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Boris Johnson is on Wednesday expected to approve the reopening of England’s doors to double-vaccinated tourists from the EU and the US, in a move that will bring relief to the country’s leisure sector.
Whitehall officials said UK ministers, led by chancellor Rishi Sunak, had pushed the prime minister to act, arguing that it was safe to start readmitting foreign tourists without the need for quarantine if they had received two jabs.
Sunak was particularly concerned that tourist destinations like London would lose out to locations like Paris and Rome now that the EU had decided to admit US visitors.
“It could take effect from as early as next week,” said one Whitehall official briefed on the ministerial discussions. “Rishi has been leading the way on this.” Falling coronavirus case numbers in the UK made the decision easier.
Grant Shapps, transport secretary, and Oliver Dowden, culture secretary, have both also argued for a resumption of travel into England. Arrivals from the EU and US would have to take a test pre-departure and repeat the process on day two of their stay.
The decision to reopen England to EU tourists was made easier after the bloc started issuing citizens with a digital health pass from the start of this month.
Opening up to double-vaccinated US travellers is more complicated since the American system of proof is paper-based and organised at a state level.
But government officials said ministers were confident that US travellers with an American passport and a paper certificate would provide the reassurance needed.
Airlines expect to be asked to check passengers’ documentation at check-in, and have been conducting trials with travellers from the US and EU to try to push ministers into opening up travel for vaccinated visitors.
Transatlantic travel is critical to airlines such as British Airways and Virgin Atlantic, and has been severely depressed since the start of the pandemic.
The White House said on Monday it would maintain its Covid travel bans for the foreseeable future on a range of countries, including the UK, EU nations and China, due to the spread of the more transmissible Delta variant.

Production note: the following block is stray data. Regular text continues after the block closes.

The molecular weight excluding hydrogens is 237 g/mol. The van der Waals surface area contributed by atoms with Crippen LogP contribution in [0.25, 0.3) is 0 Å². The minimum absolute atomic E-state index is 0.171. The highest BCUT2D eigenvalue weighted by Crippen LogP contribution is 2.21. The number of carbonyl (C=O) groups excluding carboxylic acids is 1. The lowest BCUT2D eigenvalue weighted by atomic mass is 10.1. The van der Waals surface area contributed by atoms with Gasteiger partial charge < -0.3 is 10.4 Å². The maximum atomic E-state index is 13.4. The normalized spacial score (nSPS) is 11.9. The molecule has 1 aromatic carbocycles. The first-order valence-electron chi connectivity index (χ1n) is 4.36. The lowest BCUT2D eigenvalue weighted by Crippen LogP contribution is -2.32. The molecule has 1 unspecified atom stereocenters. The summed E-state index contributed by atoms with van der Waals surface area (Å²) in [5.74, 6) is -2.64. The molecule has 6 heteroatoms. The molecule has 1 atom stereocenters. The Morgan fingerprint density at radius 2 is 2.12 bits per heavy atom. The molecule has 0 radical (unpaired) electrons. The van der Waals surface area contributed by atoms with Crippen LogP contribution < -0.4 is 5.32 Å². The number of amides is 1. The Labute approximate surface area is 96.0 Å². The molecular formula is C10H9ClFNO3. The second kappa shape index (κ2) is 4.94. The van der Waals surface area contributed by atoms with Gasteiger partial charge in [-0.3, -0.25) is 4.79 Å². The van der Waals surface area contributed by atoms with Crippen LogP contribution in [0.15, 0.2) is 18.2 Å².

Ministers hope that the unilateral move to welcome back US tourists to England will be seen as “a gesture of goodwill” that could accelerate the full reopening of transatlantic travel.
Companies across the inbound tourism sector celebrated the news but warned that more red tape would need to be cut if business was to recover.
Inbound tourism is the UK’s fifth largest export industry generating £28.4bn in export earnings in 2019, £5bn less than the car industry.
Joss Croft, chief executive of trade body UKInbound, said the sector needed an imminent schedule for the changes. “Until we get a date no one can book,” he said. “We are running out of road. Tourism in the UK, particularly outside London, is very seasonal so now we only have possibly August and a bit of September before we are into autumn and winter again.”
The government also needed to work to reduce the cost of testing, which was “prohibitive” and putting off holidaymakers, he added.
Kate Nicholls, chief executive of UKHospitality, said the announcement would boost central London businesses in particular: “[The US and EU] are our two most important markets when it comes to rebuilding our inbound tourism.” Losing US tourists to the EU had been a “big concern”, she added.
Johnson, who will host a meeting of the Covid-O ministerial committee on Wednesday, is also expected to announce a scheme to allow UK expats who have been vaccinated abroad to return home without having to quarantine.
Ministers are thought to be looking at ways to extend the NHS app certification process to British citizens living abroad who have been double jabbed with vaccines approved for use in the UK.
They are also likely to discuss whether France should be taken off the newly created “amber plus” list, which has disrupted the holiday plans of tens of thousands of Britons, although any final decision may not come until next week.